Filed under: Best of 2009 Albums | Tags: best of 2009, Jay-Z, Kanye West, Kid Cudi, Man on the Moon: The End of Day, MGMT, Ratatat
PREVIEW: VISIT Kid Cudi’s MySpace
TOP TRACK: “Soundtrack 2 My Life”
Through fearless experimentation and superior producing, Kid Cudi went from mixtape phenom to premier hip-hop artist in 2009. His debut, Man on the Moon: The End of Day cannot be overstated for what it is– innovative and introspective rap at its finest. Yes, it’s a lot of praise to heap on an artist’s inaugural effort, but it’s not every year that hip-hop sees such an enterprising new face.
Avoiding the struggle for originality faced by most up-and-comers in rap today, Cudi’s first full-length embraces a style all its own. There’s very little preening and posturing a la friends Jay-Z and Kanye West. Instead, Cudi’s approach is more subdued– directly addressing his own insecurities, while embracing the circumstances which they’ve wrought. On every track, he addresses both the positives and negatives of each situation, playing heavily into the Jekkyl/Hyde, day/night juxtaposition that makes up the bulk of the album (save the made-for-radio “Make Her Say”).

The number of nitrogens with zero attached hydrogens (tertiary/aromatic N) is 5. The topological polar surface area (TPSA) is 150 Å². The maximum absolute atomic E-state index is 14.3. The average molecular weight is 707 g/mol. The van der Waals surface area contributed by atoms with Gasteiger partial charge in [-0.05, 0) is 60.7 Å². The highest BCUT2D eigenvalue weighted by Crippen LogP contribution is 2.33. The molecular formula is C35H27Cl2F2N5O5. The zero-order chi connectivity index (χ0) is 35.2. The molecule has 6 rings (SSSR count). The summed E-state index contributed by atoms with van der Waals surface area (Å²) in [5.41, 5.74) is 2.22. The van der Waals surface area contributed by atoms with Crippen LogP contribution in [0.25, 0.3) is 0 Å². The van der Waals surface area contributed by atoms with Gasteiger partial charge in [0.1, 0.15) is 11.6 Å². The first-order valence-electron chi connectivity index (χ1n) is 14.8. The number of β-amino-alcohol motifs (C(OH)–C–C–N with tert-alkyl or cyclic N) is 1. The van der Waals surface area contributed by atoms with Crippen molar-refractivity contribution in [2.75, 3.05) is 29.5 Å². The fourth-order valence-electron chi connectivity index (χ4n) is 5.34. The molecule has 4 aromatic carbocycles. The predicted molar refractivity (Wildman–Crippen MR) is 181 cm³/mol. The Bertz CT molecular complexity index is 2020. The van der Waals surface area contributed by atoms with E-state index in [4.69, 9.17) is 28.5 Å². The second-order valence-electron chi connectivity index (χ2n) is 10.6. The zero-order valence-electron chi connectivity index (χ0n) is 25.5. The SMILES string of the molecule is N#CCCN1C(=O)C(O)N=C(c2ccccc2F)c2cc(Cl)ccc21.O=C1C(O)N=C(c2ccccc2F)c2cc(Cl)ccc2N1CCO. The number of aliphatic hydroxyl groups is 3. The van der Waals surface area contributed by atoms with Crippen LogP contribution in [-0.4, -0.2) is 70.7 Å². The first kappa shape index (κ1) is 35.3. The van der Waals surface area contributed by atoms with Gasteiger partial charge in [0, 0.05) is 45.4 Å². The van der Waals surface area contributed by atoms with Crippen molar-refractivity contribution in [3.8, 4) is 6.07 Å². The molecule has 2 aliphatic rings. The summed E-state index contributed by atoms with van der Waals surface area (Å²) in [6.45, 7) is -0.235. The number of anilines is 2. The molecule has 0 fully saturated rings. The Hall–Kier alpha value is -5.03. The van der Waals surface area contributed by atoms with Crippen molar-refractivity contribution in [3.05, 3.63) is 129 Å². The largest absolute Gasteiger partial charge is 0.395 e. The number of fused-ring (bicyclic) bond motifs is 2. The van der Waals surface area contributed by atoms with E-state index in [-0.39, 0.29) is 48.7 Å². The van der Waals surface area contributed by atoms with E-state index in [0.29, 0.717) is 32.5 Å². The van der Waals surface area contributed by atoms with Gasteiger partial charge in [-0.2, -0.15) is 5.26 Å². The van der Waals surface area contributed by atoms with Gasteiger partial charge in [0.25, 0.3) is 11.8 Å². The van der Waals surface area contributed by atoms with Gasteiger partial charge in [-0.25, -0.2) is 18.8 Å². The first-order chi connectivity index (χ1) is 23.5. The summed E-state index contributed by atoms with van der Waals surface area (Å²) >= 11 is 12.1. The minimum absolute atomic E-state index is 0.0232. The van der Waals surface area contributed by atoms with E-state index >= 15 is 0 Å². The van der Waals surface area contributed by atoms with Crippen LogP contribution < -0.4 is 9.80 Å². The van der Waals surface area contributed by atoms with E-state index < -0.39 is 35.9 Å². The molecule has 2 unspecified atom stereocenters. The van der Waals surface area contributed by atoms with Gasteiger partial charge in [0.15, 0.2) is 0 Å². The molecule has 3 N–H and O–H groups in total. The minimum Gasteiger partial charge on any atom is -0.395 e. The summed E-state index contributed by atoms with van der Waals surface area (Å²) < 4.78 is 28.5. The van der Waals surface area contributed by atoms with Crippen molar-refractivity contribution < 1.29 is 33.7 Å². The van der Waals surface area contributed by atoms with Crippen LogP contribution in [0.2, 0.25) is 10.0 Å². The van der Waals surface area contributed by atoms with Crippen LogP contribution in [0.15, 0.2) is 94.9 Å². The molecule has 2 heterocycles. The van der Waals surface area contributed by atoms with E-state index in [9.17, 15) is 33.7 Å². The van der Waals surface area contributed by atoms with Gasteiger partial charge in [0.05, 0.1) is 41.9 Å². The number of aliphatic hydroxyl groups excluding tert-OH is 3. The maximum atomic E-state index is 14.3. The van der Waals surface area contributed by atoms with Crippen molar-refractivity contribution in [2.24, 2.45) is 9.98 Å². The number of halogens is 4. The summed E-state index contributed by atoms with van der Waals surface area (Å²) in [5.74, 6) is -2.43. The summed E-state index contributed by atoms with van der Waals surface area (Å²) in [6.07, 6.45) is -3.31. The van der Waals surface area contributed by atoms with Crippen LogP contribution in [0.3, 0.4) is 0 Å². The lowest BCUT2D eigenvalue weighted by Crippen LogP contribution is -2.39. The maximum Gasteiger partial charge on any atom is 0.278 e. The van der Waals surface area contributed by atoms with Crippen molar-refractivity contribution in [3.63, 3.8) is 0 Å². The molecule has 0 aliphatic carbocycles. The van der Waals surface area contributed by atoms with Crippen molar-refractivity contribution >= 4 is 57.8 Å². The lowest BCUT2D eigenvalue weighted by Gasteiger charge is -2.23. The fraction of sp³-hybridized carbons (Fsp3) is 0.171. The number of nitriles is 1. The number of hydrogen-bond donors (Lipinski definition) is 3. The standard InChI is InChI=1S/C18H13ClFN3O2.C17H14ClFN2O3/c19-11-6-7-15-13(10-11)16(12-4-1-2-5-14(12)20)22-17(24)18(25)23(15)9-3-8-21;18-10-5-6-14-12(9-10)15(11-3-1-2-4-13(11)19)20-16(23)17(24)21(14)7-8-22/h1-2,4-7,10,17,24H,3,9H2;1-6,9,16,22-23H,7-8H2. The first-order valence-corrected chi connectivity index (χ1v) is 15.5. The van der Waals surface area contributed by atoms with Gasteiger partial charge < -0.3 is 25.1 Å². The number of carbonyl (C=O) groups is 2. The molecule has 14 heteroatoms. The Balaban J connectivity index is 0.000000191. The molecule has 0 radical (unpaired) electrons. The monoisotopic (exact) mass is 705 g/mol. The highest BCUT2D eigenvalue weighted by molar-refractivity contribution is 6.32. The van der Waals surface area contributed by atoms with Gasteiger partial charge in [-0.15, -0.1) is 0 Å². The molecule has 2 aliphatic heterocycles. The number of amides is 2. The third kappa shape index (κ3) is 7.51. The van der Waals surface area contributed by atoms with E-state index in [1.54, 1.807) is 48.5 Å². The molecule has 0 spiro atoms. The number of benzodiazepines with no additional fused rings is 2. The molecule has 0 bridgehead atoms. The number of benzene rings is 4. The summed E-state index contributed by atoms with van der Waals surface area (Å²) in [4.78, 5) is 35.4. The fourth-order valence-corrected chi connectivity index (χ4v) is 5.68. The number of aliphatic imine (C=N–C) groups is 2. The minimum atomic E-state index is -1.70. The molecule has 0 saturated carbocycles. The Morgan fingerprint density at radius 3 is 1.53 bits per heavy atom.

On top of his atypical lyrical approach, Cudi can also boast some of the most enterprising experimentation of the year. Forgoing the pounding club beats and classic rock samples running rampant in today’s hip-hop, Cudi’s brand is a cohesive sonic collaboration of pop and electronic elements. Working extensively with the likes of MGMT and Ratatat, his results show not just a surface knowledge of electronic music, but a comprehensive and extensive tutorial on the successful merger of these elements with hip-hop.
Yes, the aforementioned Jay-Z and Kanye have recorded “pop” albums in the past two years, but not quite like this. Cudi uses rap as a vehicle for the proliferation of electronic pop experimentation on Man on the Moon: The End of Day, and the result is a breath of fresh air for both rap and music as a whole.
— John Cassillo